Children take shelter in a mosquito net as a means of avoiding malaria

A group of Civil Society Organisations (CSOs) in Kampala has urged the government to increase funding to the malaria control programme.
The CSOs say the Malaria Control Program being implemented as part of the Global Fund initiative, has not received sufficient funds from government as outlined in the Uganda Malaria Reduction Strategic Plan, making the objectives of the plan unrealistic.
Records, according to CSOs, show that over 16 million malaria cases were reported at Uganda’s health facilities in 2013 alone, forcing government to launch the Uganda Malaria Reduction Strategy 2014-2020 with specific objectives to fight the malaria pandemic to the lowest levels possible.

Clinically diagnosed malaria is the leading cause of morbidity and mortality in Uganda, accounting for 30-50 percent of outpatient visits at health facilities, 15-20 percent of all hospital admissions, and up to 20 percent of all hospital deaths. 27.2 percent of inpatient deaths among children under five years of age are due to malaria.
Among the objectives to prop the programme, the government intended by the year 2017 to achieve and sustain protection of at least 85 percent of the population through malaria prevention measures, among them the on-going distribution of the insecticide-treated nets (ITNs).
Under the programme, by the year 2018, government also wants to achieve and sustain at least 90 percent of malaria cases in the public and private sectors and community level, with patients receiving prompt treatment according to national guidelines.
However, with the slow pace government is implementing the strategic plan, and the little money it is allocating to the programme, CSOs say not much will be achieved.
To achieve the above targets the strategic plan requires a total funding estimated at US$1.361 billion over the six year period, implying that Uganda needed to invest US$ 226.6 million (Shs793.9 billion) per year, which the CSOs say is almost the entire budget for the Ministry of Health.
The CSOs say the direct costs of malaria in Uganda include a combination of personal and public expenditures on both prevention and treatment of the disease. Personal expenditures, they say, include individual or family spending on ITNs, doctors’ fees, antimalarial drugs, transport to health facilities, and support for the patient and sometimes an accompanying family member during hospital stays.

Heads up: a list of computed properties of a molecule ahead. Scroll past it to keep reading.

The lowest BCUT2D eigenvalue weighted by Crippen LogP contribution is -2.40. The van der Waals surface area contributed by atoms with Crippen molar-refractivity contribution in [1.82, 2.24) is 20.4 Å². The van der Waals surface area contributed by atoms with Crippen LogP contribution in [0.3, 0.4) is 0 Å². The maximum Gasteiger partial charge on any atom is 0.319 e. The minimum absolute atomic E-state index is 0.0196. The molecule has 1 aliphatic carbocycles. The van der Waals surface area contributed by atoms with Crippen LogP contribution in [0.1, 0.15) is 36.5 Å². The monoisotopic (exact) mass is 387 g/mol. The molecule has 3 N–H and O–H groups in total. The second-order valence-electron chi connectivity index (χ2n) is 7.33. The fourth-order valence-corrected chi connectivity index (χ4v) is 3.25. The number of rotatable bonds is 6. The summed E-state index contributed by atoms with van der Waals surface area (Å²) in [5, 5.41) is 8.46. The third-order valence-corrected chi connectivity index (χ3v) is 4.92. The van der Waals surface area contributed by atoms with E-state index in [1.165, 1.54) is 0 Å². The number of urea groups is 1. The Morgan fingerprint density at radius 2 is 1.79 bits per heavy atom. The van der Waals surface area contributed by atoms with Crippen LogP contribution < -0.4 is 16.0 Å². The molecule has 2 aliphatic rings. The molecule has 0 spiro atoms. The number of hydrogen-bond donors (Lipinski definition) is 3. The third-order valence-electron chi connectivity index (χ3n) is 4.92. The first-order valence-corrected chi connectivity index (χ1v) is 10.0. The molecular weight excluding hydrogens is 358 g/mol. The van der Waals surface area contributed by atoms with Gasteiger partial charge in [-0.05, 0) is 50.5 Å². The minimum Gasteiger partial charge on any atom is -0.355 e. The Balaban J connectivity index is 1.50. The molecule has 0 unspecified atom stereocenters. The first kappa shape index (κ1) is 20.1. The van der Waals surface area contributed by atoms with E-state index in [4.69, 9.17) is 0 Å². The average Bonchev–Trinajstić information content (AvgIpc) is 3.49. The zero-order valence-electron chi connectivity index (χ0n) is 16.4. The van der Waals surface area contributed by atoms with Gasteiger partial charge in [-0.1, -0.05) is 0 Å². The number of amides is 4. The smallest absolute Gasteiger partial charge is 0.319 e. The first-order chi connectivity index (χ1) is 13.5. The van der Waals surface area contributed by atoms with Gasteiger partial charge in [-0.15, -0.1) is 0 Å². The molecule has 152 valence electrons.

Public expenditures include spending by government on maintaining health facilities and health care infrastructure, publicly managed vector control, education and research.
The CSOs say that a significant percentage of deaths occur at home and are not reported by any system. According to official reports, Uganda’s high rates of malaria affect young children and pregnant women in rural areas who experience extreme poverty, limited access to healthcare services, and lack of education.
A recent study shows that Uganda spends almost Shs1,200 billion on diagnosing and treating malaria annually, or about Sh40,000 per person. This includes the money spent by the Government, donors, NGOs and private patients.
The Government alone spends sh63 billion per year on fighting malaria, 10 percent of the total health budget.
“Malaria is a preventable disease associated with slow socio-economic development and poverty. The determinants of malaria have roots beyond the health sector and the roles of other sectors need to be harnessed to prevent and control malaria in this country,” the CSOs urge government.
They say that malaria prevention and control programs need to have a multi-sectorial dimension. “The slow pace in reducing the malaria burden in Uganda and the renewed international call for a multi-sectorial action necessitates reforms in Uganda’s efforts to reduce malaria,’ the agitate.
According to Word health Organization , annual economic growth in countries with high malaria transmission has historically been lower than in countries without malaria. Economists believe that malaria is responsible for a growth penalty of up to 1.3 percent per year in some African countries.
According to Ministry of Health, maleria is a major public health problem associated with slow socio-economic development and poverty and the most frequently reported disease at both public and private health facilities in Uganda.
“Malaria has negative health and economic effects, and restricts the productivity of our population. Increased ITN coverage and education, improved access to and delivery of treatment, and emergency control of malaria are essential to control malaria in Uganda,” health officials recommend.